Stories about hoverboards reportedly exploding continue.
Part of a Texas mall was evacuated Monday after one of the self-balancing scooters caught fire at a kiosk, according to KTRK.
Shoppers said they heard a loud boom, then saw the object in flames. Firefighters were called in.
“We heard what we thought was a bomb,” Amanda Rucka told the station.
A mall worker used a fire extinguisher to put out the blaze, but smoke forced shoppers to leave the area for about an hour.
The faulty toy blew up after a customer tried to return it, according to the New York Daily News.
The man had explained to the seller that the hoverboard’s battery couldn’t hold a charge. As the salesperson tried to power it to prove the customer wrong, it burst into flames, fire officials said.
“We heard what we thought was a bomb.”
All of the toys have been removed from the mall after the fire, according to KHOU.
But this is far from the first report of the gadgets apparently exploding.
Another recently burst into flames inside a New Jersey home while it was charging, according to PIX11. A hoverboard explosion was also blamed for destroying a Louisiana family’s house back in November.
Michael Tran uses his hoverboard on the Venice Beach Boardwalk on December 10, 2015. (FREDERIC J. BROWN/AFP/Getty Images)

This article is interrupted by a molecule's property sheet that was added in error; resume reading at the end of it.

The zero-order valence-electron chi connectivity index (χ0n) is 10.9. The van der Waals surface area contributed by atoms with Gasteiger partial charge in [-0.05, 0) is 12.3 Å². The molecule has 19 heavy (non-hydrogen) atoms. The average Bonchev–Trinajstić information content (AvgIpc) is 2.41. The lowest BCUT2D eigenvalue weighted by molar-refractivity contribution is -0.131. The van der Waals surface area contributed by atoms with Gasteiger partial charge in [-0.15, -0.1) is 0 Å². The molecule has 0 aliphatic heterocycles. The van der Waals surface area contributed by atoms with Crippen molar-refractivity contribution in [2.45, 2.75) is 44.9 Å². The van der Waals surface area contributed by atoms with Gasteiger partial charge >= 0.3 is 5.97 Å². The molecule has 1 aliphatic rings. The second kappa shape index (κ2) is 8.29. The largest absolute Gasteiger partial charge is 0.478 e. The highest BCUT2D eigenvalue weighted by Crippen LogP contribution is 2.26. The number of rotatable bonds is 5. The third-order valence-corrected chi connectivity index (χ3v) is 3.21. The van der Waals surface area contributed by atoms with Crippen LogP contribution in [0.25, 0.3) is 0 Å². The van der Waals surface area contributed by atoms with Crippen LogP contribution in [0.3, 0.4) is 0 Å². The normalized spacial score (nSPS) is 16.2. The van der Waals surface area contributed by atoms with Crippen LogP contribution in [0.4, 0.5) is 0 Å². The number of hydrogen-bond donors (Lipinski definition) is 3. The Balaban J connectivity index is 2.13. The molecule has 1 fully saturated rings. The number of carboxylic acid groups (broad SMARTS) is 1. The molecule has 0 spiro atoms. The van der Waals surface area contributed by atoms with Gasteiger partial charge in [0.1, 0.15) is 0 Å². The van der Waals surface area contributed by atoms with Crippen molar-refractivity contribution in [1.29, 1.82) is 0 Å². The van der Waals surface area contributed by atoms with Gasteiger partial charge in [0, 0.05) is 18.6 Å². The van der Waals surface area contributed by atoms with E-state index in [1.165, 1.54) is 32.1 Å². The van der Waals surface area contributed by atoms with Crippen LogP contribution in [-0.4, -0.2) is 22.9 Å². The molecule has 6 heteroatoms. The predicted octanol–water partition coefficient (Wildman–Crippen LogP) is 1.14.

The U.S. Product Safety Commission is looking into 22 reports of the devices catching fire and 70 reports of people coming to emergency rooms with burns, according to News 1130.
A spokesperson for the commission warned buyers to not leave the toys unattended while charging.
The president of the Consumers’ Association of Canada told News 1130 that the lithium ion batteries inside the hoverboards have been a source of stress for the organization for the past decade.
“They’ve caused all sorts of problems. They’ve been responsible for fires in planes and they have injured people,” said Bruce Cran. “At the moment, people are pointing fingers at various products but we’re not prepared to go after a specific product. So we’re not prepared to condemn the hoverboard without doing something with the ion batteries.”
Air Canada, WestJet and three big U.S. airlines have all banned the scooters from both carry-on and checked luggage, according to CBC.
Amazon also announced new safety and legal standards in mid-December for hoverboards sold on its site, eliminating most of its listings.